By way of contrast, Turkey's Prime Minister Recep Tayyip Edrogan vowed to find Dink's assailant, and bring him to justice. In a televised speech, Edrogan said that the attack came as a "shock," and that "the dark hands that killed hiim will be found and punished." (CNN) What he didn't say is that Dink had received a number of death threats in the past, and had asked for protection which he clearly never got. While the prime minister said Dink's murder was an "insult" to the Turkish nation, he didn't say that the charges against Dink of "insulting Turkishness" would be dropped, and that efforts will be made to preserve and protect a free press in that country.

What we didn't hear around Thanksgiving from the Mexican government is the pledge to track whomever murdered Misael Tamayo Hernandez, editor of "El Despertar de La Costa," who was attacked in his hotel room only hours after finishing a report linking the actions of his government to organized crime. We didn't hear the anguished cries of his colleagues vowing not to rest until they found his assailants.

What we don't hear today is outrage from the mainstream media, around the world, at this open season on the press; this the deadliest year on record, a year in which some 75 journalists have been slaughtered according to PEN American Center. There have been moving tributes to murdered journalists, like Anna Politkovskaya, in which editors, and renowned writers have read from here work, but one can't help but think how quickly we become acclimated to that which is heinous, and unacceptable, and lose ourselves in memorializing, or the kind of catharsis which disfigures that which makes us moral animals and not brutes.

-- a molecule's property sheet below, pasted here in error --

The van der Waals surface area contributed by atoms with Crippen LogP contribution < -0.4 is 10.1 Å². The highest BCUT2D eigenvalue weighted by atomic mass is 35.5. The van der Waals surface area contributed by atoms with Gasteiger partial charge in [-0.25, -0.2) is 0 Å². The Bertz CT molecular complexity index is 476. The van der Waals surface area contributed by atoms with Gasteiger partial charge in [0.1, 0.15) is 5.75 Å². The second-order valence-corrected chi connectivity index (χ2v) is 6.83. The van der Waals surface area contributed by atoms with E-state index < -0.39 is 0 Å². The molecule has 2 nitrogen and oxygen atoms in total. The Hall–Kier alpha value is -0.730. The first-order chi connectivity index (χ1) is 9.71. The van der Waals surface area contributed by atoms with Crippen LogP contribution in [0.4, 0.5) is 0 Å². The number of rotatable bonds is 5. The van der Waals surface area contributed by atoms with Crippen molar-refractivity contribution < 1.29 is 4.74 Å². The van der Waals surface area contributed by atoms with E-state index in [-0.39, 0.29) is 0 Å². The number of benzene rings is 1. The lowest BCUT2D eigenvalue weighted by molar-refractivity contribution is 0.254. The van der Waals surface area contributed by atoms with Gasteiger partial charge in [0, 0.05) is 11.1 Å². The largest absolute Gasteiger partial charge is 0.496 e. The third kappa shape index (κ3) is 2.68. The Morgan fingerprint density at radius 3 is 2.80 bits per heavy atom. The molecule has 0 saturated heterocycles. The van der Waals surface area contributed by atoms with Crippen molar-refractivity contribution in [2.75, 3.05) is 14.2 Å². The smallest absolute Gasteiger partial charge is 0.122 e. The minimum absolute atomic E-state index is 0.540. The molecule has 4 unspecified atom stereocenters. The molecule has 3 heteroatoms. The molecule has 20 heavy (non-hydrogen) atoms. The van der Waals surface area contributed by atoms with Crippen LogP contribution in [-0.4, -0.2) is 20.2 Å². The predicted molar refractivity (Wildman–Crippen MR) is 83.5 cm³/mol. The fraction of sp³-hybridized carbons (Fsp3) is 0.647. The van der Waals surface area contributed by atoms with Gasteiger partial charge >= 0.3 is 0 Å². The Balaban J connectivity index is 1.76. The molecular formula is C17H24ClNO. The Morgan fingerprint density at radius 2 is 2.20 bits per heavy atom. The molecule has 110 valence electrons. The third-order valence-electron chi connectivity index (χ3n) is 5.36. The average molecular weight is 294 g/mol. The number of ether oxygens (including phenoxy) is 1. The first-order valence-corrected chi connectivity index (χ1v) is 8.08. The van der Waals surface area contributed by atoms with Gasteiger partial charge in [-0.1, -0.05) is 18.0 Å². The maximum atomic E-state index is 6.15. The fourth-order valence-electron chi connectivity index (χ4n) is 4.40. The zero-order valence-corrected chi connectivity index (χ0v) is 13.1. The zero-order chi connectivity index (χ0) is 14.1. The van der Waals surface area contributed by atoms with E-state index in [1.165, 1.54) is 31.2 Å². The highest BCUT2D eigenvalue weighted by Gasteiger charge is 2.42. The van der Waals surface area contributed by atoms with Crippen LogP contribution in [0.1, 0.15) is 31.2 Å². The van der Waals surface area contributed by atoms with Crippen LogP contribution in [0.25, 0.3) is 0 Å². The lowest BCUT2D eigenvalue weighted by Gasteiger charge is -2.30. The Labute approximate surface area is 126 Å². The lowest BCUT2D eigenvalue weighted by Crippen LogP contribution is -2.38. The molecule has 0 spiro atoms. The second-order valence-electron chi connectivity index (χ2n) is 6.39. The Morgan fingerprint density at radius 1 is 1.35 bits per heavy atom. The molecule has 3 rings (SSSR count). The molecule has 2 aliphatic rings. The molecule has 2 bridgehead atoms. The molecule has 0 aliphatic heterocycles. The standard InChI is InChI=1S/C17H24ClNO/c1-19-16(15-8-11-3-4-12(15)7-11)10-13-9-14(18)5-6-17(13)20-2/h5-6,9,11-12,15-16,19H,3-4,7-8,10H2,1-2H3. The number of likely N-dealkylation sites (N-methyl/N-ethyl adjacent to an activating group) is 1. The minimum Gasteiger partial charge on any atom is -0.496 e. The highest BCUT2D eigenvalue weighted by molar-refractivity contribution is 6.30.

We cannot afford to rest until we find out who ordered Anna's killing, and the assasination of Misael Hernandez. What's more, as members of the human race, we deserve and demand to know why anyone would kill someone else for not being a Muslim, a Christian, a Jew, or for whatever reason. We can no more seek solace in the abandoned essays of Hrant Dink than we can in the absence of the truth of how, and why he died, and we will not be deterred from finding out, no matter what the price.

Let those three shots that shattered a man's life, on this dark day in Turkey, be heard round the world. Let it be known from this day forward that the murder of one editor, or journalist anywhere is a threat to journalists everywhere. Those who care about truth and freedom of expression must stand together and, as Hrant Dink wrote in his last published article, ensure that "we never have to go through such a departure" again.
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Widely published, poet, playwright, essayist, and screenwriter; member of PEN American Center, and PEN USA. Jayne Lyn Stahl is a Huffington Post blogger.